Smartphones have become such a central part of our existence: more than two-thirds of all Americans have one, and they have rapidly become the most popular way to access the internet and do some online shopping. For a long time, we’ve had just a few platforms to consider: Apple’s iPhone, Windows Phone, and Android based phones. Now there’s a new player in town: Amazon’s Fire phone.
Amazon has been in the hardware business for a while now. What began with the humble Kindle reader has grown into a full suite of e-readers and tablet computers. The move to a smartphone isn’t about competing with Apple and Android devices, according to Michelle Maisto at eWeek. She writes that while the Fire has some neat navigation features, it’s only offering fairly typical smartphone functionality – with one major exception: the Firefly technology that allows users to snap a picture of a product, QR or bar code, web address or phone number and instantly find the products affiliated with that image on Amazon.com.
The implications for the retail world are potentially very profound. Show rooming is already a very big problem for independent retailers. Multiple apps have been developed to allow shoppers to comparison shop from their smartphones: if they find a lower price online than you’re offering in your brick and mortar location, there’s a good chance you’ll lose the sale. Firefly – which includes the Amazon Prime benefit of free two-day delivery – makes instant gratification even easier.
Every retailer on the planet needs an Amazon strategy. There are multiple ways to think about this. One school of thought is the “If you can’t beat them, join them!” in which retailers make some or all of their offerings available via Amazon’s sales portal. There are, obviously, costs associated with this choice, but should the Fire prove to be a popular smartphone, being included in Firefly search results could certainly drive sales.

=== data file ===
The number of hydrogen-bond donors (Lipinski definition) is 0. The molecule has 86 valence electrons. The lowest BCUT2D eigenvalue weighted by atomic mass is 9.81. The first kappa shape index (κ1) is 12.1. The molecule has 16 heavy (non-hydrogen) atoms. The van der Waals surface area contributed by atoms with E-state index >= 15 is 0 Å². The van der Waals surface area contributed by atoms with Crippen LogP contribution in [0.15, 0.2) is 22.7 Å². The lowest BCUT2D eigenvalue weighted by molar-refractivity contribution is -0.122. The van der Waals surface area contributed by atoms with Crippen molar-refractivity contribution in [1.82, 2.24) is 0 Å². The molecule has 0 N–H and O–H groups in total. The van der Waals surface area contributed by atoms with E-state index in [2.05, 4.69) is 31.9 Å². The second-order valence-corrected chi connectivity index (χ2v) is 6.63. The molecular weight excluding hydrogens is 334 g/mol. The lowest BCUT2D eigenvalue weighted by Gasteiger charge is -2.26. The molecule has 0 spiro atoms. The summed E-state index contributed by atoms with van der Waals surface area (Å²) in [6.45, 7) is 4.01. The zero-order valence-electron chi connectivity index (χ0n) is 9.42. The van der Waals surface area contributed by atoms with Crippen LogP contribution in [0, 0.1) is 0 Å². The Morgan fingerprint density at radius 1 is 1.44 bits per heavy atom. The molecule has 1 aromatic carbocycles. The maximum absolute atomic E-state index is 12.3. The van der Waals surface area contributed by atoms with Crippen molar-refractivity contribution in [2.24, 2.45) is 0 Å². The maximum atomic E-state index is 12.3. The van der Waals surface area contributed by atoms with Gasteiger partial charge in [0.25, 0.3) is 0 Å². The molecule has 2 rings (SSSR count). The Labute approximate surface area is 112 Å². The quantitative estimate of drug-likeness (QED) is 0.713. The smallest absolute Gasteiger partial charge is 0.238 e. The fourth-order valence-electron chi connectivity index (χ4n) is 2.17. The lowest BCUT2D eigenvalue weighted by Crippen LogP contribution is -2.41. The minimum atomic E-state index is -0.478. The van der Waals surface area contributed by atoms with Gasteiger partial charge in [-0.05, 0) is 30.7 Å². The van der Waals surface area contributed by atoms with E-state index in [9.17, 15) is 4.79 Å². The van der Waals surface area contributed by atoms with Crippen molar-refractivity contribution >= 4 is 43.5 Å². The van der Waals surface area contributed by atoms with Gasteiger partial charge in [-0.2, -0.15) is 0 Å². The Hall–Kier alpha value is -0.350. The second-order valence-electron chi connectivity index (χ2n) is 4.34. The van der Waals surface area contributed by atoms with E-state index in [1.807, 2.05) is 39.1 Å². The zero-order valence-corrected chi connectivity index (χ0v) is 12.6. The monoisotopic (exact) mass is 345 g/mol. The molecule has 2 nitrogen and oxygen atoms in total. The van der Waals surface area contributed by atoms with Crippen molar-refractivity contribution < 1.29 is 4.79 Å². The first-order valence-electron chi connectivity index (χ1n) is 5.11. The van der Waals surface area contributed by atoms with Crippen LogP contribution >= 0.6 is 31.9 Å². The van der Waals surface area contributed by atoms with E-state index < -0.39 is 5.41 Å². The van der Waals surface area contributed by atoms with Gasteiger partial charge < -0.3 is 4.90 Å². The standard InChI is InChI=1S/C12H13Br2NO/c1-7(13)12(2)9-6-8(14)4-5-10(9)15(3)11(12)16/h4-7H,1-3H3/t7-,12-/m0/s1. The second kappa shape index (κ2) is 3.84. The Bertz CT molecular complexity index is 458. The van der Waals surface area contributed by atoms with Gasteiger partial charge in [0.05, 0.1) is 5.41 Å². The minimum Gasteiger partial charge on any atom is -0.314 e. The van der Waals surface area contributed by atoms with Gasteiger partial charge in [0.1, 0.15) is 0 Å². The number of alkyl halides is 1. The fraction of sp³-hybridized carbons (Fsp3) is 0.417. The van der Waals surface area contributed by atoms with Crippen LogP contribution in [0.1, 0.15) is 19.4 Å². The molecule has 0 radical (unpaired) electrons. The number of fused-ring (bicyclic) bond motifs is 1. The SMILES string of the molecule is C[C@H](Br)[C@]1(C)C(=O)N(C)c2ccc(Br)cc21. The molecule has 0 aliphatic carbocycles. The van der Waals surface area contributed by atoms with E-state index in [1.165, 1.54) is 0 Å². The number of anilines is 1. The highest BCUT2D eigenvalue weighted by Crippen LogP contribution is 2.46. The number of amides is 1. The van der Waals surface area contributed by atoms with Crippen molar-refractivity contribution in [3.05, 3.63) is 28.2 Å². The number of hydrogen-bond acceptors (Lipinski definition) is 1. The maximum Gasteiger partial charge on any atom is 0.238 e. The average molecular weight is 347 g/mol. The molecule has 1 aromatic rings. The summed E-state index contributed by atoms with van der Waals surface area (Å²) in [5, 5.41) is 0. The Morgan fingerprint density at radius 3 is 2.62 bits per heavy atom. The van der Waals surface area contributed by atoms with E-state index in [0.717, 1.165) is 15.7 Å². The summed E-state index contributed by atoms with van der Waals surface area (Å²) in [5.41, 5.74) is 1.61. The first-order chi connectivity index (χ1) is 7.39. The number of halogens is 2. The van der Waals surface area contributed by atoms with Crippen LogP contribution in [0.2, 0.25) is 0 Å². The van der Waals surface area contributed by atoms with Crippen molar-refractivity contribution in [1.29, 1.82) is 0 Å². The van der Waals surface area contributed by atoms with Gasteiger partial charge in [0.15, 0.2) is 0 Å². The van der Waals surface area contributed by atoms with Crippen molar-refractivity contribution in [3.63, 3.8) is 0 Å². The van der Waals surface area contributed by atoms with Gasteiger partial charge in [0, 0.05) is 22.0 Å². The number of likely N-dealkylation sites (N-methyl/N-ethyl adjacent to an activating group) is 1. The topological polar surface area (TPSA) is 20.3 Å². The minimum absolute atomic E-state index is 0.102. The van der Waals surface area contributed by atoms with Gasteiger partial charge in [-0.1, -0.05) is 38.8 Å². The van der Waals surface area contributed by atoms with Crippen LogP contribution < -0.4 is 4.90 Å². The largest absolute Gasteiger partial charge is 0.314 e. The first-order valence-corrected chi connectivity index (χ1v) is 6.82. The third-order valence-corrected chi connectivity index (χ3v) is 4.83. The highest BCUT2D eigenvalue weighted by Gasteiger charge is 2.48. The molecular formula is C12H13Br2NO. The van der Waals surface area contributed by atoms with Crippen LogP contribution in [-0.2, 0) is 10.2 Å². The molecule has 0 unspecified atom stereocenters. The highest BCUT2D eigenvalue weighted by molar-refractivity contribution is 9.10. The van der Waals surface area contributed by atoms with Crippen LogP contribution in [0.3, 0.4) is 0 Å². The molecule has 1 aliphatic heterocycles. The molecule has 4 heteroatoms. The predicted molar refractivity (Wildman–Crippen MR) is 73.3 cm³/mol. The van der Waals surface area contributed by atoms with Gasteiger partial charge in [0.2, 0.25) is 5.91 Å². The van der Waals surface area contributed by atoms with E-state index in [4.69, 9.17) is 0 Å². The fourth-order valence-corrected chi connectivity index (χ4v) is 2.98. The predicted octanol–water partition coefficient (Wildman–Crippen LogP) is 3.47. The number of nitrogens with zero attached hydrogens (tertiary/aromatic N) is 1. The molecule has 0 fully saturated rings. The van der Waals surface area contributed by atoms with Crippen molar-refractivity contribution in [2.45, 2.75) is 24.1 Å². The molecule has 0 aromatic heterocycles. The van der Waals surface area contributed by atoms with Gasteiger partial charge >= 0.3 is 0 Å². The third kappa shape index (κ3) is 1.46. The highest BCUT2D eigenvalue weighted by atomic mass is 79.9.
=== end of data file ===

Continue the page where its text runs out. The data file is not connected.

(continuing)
Another avenue is to embrace the experiential model of retail, in which the merchandise, service, and ambiance of your store are so compelling that customers will seek them out deliberately, even if the prices you charge are higher than those found on Amazon. This is a labor-intensive, long-term strategy, but it has worked well for some brands.
A third route is a hybrid approach, which combines an Amazon presence with an optimized in-store experience. This allows you to take advantage of the new reach the Fire phone will offer while keeping your focus on your current brand building efforts.
Which avenue is right for you?
That’s actually not a simple question. Deciding what’s best for your business requires looking at your current situation, your plans for growth, and your existing digital infrastructure. Adding an Amazon presence to your marketing mix can increase sales, but you also need to be strategic in order not to dilute your brand’s presence. Need help figuring out what you should do? Give us a call. We’ll help you discover all of your options and choose the one that’s right for you.